‘In Arcadia’ is an exhibition of drawing, photography, kinetic sculpture and audiovisual work by artists Axel Antas, Angus Carlyle & Corrado Morgana, Gary Colclough, Barry Thompson and Mark Peter Wright.
This is an Arcadia empty of its shepherds and their music and poetry. Instead it is haunted by the soundscapes of the video works of Wright, Carlyle & Morgana and the fading wildernesses of Antas’ photography and the drawings of Colclough and Thompson. The exhibition attempts to invoke the spectre of an Arcadia, a place once of imagined pastoral contentment that has faded into something less idyllic, even sinister and disturbing.
The titles of the work reflect this. The title of Thompson’s LilyLilyLily79 is taken from an online dating website, whilst the image depicts a ”green space” near where Thompson grew up: “I used to go birdwatching over there all the time. I also discovered my sexuality there in between the pages of porn mags which decorated the inside of the dens we built there amongst the trees.”
The subtitle of Carlyle & Morgana's In Arcadia (S.T.A.L.K.E.R.) refers to a video game from which the video footage is taken. It presents a view of a tranquil wilderness, mist or smoke slowly drifting across the screen. However its source material is a violent first person shooter S.T.A.L.K.E.R Shadow of Chernobyl, a game set in a post-nuclear landscape of Chernobyl with background and terminology borrowed from the Andrei Tarkovsky film Stalker. However in In Arcadia (S.T.A.L.K.E.R.) the hostile mutant flora and fauna are conspicuously absent.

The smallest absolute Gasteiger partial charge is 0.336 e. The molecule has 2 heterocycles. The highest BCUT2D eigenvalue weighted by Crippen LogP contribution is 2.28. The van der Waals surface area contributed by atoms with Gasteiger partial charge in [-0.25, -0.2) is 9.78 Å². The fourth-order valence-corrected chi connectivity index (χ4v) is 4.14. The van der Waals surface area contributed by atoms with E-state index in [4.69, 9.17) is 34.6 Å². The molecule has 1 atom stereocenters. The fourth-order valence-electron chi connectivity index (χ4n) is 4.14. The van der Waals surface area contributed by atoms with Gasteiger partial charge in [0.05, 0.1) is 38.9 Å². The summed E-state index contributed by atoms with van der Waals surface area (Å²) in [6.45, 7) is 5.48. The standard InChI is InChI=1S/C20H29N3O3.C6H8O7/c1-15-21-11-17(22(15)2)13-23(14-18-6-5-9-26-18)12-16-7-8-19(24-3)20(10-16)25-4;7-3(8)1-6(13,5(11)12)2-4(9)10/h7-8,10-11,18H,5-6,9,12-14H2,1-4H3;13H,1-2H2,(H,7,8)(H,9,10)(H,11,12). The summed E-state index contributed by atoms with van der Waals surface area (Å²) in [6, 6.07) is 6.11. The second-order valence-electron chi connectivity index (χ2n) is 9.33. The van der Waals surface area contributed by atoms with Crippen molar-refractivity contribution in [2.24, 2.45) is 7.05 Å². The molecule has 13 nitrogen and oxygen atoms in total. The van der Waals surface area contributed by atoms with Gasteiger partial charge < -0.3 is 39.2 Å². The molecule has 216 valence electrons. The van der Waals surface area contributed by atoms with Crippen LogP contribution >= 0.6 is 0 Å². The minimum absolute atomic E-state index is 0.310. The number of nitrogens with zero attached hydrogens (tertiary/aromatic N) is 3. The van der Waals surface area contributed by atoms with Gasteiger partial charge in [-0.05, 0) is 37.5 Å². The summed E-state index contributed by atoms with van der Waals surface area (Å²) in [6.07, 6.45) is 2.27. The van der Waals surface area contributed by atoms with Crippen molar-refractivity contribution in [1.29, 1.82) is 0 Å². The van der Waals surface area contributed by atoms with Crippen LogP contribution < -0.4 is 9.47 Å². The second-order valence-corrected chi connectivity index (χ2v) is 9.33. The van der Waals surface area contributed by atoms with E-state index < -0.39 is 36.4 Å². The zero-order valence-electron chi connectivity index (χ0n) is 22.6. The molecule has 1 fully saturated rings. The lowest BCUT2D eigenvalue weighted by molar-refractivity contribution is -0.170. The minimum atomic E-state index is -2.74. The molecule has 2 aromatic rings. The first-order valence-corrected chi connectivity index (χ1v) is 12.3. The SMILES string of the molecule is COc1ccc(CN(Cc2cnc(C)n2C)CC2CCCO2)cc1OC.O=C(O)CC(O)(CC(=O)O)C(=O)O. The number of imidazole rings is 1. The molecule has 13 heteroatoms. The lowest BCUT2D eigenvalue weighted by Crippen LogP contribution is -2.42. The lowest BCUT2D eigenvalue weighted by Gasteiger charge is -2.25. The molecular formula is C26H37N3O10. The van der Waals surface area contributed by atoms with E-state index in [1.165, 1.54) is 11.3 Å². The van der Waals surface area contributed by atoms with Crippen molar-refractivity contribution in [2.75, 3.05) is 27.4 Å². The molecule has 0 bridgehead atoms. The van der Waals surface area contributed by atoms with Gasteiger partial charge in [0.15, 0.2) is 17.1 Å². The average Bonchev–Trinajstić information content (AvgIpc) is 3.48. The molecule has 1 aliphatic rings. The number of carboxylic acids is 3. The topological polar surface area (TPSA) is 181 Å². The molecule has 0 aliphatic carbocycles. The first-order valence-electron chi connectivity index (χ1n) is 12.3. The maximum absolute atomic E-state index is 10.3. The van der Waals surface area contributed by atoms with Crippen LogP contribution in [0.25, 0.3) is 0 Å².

The spectre of loss, the sinister and of death haunts ‘In Arcadia’ reflecting the momento mori traditions of “Et in Arcadia ego”. Antas’ ethereal photograph Whiteout (Hill) depicts the fading relationship between ourselves and the natural environment, as if the vibrancy and effervescence of nature is decaying before our eyes. Wright’s sinister sound recordings in his video Invisible Bodies creaks and groans with the aural tension of wood, water and metal, filling the air with phantoms of our audial environment.
Switching on and off in Colclough’s sculpture, with the steady click of a slide carousel, is a drawing of a Galapagos seal. Chosen to reflect Darwin’s association with the island, it suggests a dialogue within the exhibition between the science fiction mutants of S.T.A.L.K.E.R. and the gene-environment interactions of evolutionary mutations. Two allegories of Arcadian potential.
Acadia, the naïve suggestion of a dream of the primitive simplicity of the rural, here becomes an illustration of the fugitive amongst hushed whispers of entropy.